PM Holness gives Cabinet ministers time to prove their worth

PM Andrew Holness

(Jamaica Gleaner) Members of the Andrew Holness-led Cabinet have six more months to prove to him that they deserve to keep their jobs.

According to Holness, while the ministers were not given the job descriptions he had promised in the lead-up to the general election one year ago, they all know what their targets are and he will assess their performances.

“The job descriptions are actually being prepared,” Holness told The Sunday Gleaner last Wednesday during a review of the performance of his Government one year after it pipped the People’s National Party (PNP) by one seat in the general election.

“After one year the ministers are settled in, there is no question and I have been evaluating each and every one. The challenge that I had is that we started in a year where they couldn’t really say they had the opportunity to plan out that year’s programme,” said Holness.

He argued that his administration basically inherited a budget from the PNP, and the ministers had to carry out several plans and programmes which were already in place.

“So they have six more (months) to take their current agendas, which they would have started in the middle of last year, to carry through for a full year of their own agenda, and that is how I’m judging them.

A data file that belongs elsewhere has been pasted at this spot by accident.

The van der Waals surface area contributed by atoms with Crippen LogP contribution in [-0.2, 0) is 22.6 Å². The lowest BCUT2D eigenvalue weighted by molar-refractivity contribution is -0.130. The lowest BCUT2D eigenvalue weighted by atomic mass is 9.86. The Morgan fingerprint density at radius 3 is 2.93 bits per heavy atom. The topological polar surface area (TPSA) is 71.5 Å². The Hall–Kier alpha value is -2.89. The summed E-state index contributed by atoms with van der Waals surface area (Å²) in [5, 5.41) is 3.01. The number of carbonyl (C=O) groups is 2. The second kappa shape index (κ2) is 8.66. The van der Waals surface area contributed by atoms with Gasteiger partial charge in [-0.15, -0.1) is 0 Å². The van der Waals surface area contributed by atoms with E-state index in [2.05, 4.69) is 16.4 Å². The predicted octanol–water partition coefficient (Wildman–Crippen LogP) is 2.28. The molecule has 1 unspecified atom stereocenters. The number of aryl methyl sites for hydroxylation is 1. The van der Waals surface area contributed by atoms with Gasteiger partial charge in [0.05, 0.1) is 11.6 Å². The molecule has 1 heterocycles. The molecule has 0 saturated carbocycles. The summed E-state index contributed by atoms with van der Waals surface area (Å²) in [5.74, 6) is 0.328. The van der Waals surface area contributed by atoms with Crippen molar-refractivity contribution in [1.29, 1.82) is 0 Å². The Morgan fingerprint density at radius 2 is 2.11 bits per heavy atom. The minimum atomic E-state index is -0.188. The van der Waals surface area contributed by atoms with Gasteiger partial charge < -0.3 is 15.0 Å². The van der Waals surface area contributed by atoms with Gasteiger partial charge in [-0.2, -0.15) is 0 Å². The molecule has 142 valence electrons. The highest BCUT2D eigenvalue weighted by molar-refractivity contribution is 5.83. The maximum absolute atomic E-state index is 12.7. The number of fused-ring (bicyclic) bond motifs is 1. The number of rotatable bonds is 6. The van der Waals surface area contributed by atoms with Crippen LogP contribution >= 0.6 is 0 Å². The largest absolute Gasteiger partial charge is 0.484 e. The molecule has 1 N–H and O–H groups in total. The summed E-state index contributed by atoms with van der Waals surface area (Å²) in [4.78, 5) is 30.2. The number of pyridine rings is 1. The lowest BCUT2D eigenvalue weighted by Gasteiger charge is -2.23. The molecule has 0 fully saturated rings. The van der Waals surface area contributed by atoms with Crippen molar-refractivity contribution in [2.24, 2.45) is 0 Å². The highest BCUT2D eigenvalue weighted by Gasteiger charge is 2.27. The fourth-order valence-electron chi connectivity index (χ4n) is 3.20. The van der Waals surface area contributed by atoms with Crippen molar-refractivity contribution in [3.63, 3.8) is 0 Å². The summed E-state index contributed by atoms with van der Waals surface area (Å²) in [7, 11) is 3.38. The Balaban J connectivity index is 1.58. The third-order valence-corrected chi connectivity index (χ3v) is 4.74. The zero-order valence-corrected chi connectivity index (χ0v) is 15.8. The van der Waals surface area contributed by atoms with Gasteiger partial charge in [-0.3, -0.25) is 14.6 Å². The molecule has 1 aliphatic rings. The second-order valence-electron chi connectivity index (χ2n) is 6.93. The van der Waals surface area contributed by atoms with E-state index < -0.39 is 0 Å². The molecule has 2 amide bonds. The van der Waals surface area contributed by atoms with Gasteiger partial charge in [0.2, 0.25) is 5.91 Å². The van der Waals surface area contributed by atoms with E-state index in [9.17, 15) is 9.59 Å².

“So basically, I would give one year and six months for them to truly achieve the things that they have set for themselves to achieve. And the ministers are well aware. They know what their tasks are and the commitment still stands. After this year they are fully in charge of their portfolios,” added Holness.

According to the prime minister, there were several legacy issues left over by the previous administration that his ministers had to address in the first year. “The legacy issues that this Government has had to deal with have seen us spending time trying to resolve issues that were just left unresolved. Issues going back to even when we were in government the first time (2007-2011).

“Not to make a criticism of any government but simply to say the process of government must be not to leave any negative legacies but to solve the problems in the term,” added Holness.

In the lead-up to the 2016 general election, Holness had promised that he would provide job descriptions for his ministers and these would be made public. At that time, Holness said the job descriptions would focus primarily on two objectives: economic growth and job creation.

“Everything that they do must lead towards economic growth and job creation,” declared Holness at a Gleaner-Mona School of Business and Management Leadership Round Table then.

“Failure to achieve those specific targets within the period is consequential,” he warned at the time.

According to Holness, the job letters would have had a timeline of two years and six months from the date of their appointment with key performance targets, which would be agreed on by the Cabinet.

Holness has since faced criticisms over his failure to provide the job descriptions to the 17 members of his Cabinet, with some critics arguing that this was just another empty election promise.



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